As director of operations at Rapid Response Monitoring, Syracuse, N.Y., Jonathan Rainbow is responsible for ensuring that employees are happily working hard and making sure daily operations run without a hitch. Part of this was implementing COVID-19 work plans. He ensured that the company adhered to all safety guidelines throughout the pandemic with consistent messaging — which was incredibly important when guidelines changed almost weekly. He also built different processes and a tracking system for testing and contract tracing; quantifying time lost due to COVID-19 leaves; and a process for daily employee temperature screenings.

Rainbow, who was named TMA Monitoring Center Manager of the Year in April 2021, sat down with SDM to discuss his beginnings in the industry, staying in-office at the beginning of the pandemic, and the importance of communication in COVID-19.


SDM :  You’ve been with Rapid Response Monitoring for 11 years. When did you first enter the security industry? What has your career path looked like thus far?


RAINBOW: My trek through the alarm industry has been mainly at Rapid Response. I started here as a control center specialist. I was in our entry-level position processing alarms and taking phone calls back in 2010, right out of college. I graduated from a local college here in the Syracuse area with my marketing degree, but I wasn’t really sure what I wanted to do. I worked for my dad at the time. He actually found the job posting for me, and encouraged me to apply. When I applied to Rapid, I was impressed by the fact that they focused on internal advancement opportunities; that’s something that was important to me at the time. I spent about a year in that role before I transferred into our leadership development program. It sent me through all of our major departments, so I spent time with operations, dealer support, our customer service team, our technical services, sales and marketing, and I got to shadow almost all of the employees and at least all the positions. I got an opportunity to act in their position as well. I didn’t know a lot about the alarm monitoring industry prior to joining Rapid, so that taught me a lot about Rapid and what role they play specifically within the industry. From there, I spent time back in the operations department as a shift manager on our second shift. I became the director of the department back in 2017.


SDM: How did your central station respond to the coronavirus pandemic and what steps did you take as manager to get your team through the pandemic — both when it first happened and as it continues to develop?


RAINBOW: Communication was by far the most important thing that we learned from day one: if we continued to communicate what our initiatives were, what our goals were, that really helped the employees know what direction we were moving, because there wass a lot of uncertainty. We actually started doing daily correspondence. Every single day, we would meet as a management team and talk about new challenges that were presenting themselves and what our reactions were going to be. And then we would send out a communication. We would explain what we were going to do, and then what our big picture planning was going to be — even down to how our day-to-day interactions were going to change. I met with as many people as I possibly could. And I continue to do that to understand, what are your questions? What are your concerns? What is going to stop you from coming to work? What are you worried about? What are you not worried about? What are your peers worried about? Because it’s our employees that we value and we wanted to understand what was important to them. That would drive our actions and our communication.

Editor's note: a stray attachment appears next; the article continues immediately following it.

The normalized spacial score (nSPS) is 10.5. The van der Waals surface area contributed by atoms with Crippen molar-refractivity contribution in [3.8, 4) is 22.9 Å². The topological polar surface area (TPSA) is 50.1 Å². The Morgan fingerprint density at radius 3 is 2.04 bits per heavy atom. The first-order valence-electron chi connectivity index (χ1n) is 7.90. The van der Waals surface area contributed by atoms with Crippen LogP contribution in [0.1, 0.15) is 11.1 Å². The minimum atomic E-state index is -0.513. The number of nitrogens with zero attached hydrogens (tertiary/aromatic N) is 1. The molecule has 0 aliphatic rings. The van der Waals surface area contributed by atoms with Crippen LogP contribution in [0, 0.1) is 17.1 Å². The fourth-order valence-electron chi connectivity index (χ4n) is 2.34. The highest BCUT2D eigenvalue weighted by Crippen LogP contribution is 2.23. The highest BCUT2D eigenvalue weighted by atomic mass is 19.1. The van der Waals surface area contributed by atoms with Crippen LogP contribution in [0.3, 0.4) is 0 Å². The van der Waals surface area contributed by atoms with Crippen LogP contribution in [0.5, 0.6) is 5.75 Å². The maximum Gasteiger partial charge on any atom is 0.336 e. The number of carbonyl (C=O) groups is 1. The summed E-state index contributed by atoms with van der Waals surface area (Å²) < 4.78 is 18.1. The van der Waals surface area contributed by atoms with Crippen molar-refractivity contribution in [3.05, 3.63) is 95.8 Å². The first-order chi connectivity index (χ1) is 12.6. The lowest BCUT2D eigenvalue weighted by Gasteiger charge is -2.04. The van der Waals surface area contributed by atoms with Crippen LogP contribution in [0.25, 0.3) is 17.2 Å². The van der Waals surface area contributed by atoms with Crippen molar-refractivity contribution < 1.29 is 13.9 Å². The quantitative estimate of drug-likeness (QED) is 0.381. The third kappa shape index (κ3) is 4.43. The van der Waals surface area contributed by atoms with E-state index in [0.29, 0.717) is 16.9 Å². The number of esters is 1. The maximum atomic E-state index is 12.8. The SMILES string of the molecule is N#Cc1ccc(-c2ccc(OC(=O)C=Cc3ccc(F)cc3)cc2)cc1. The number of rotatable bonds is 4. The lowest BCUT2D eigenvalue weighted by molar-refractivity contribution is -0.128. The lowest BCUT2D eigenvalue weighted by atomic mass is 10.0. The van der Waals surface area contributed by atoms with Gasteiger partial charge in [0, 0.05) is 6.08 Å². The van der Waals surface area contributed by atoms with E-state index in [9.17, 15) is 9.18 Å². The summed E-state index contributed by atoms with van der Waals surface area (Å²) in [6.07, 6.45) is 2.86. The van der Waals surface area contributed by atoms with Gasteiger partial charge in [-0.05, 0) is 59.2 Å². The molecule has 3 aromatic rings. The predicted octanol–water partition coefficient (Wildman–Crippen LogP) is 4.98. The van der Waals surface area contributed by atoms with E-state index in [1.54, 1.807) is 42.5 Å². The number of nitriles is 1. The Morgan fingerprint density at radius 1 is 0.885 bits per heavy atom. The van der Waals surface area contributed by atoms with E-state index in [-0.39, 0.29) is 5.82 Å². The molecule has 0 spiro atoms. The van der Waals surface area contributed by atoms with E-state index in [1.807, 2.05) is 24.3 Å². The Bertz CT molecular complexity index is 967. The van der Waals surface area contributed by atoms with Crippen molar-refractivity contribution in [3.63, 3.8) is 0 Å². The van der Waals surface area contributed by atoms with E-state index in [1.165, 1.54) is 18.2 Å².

SDM: How is your central station operating now, almost two years into the pandemic? What adjustments are you making as this new normal develops?


RAINBOW: You took the words right out of my mouth: the new normal. We’ve kept a lot of things in place: we still do temperature checks throughout the day; there’s still social distancing when it comes to seating; we still do facial coverings in both of our offices. We’ve learned where the limitations are. We’ve learned the value of being socially distanced and following the guidance, whether it’s at the federal, state or CDC level. We just change and adjust with it. We don’t think that we’re experts when it comes to knowing the best way to handle this, but we follow the numbers, we follow the guidance. From there, we’ve been able to come up with a system that allows us to still do all of the things that we would normally do. We take advantage of the virtual options that allow us still to communicate as a team. That’s the world I anticipate us living in for as long as needed. It’s changed a little bit from encouraging people to stay home if they don’t feel well and encouraging people to get tested if they don’t feel well. [It’s turned] into talking about the knowledge and education behind vaccines and boosters. We just try to be in a place where we provide as much education as we can. We want to be as supportive as humanly possible. I think that’s allowed us to maintain an in-office model, and I think that’s allowed us to maintain the customer service that we provide today. Keeping that same mindset as we move forward will be extremely important.